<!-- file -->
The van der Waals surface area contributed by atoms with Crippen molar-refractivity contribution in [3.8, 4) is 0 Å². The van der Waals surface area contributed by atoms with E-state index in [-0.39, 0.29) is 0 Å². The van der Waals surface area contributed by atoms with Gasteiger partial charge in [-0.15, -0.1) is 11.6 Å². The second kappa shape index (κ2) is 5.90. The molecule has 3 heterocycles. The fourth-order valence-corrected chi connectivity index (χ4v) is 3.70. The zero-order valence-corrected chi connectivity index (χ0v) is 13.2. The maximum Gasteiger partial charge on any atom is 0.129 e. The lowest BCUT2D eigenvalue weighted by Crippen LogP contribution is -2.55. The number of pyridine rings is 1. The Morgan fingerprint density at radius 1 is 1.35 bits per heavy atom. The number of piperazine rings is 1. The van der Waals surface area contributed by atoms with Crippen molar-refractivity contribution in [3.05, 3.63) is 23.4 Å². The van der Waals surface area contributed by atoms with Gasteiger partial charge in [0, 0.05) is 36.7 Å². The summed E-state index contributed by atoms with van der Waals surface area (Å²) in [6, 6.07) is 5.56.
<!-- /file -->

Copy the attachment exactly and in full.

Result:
The van der Waals surface area contributed by atoms with Crippen molar-refractivity contribution in [3.8, 4) is 0 Å². The van der Waals surface area contributed by atoms with E-state index in [-0.39, 0.29) is 0 Å². The van der Waals surface area contributed by atoms with Gasteiger partial charge in [-0.15, -0.1) is 11.6 Å². The second kappa shape index (κ2) is 5.90. The molecule has 3 heterocycles. The fourth-order valence-corrected chi connectivity index (χ4v) is 3.70. The zero-order valence-corrected chi connectivity index (χ0v) is 13.2. The maximum Gasteiger partial charge on any atom is 0.129 e. The lowest BCUT2D eigenvalue weighted by Crippen LogP contribution is -2.55. The number of pyridine rings is 1. The Morgan fingerprint density at radius 1 is 1.35 bits per heavy atom. The number of piperazine rings is 1. The van der Waals surface area contributed by atoms with Crippen molar-refractivity contribution in [3.05, 3.63) is 23.4 Å². The van der Waals surface area contributed by atoms with Gasteiger partial charge in [0, 0.05) is 36.7 Å². The summed E-state index contributed by atoms with van der Waals surface area (Å²) in [6, 6.07) is 5.56.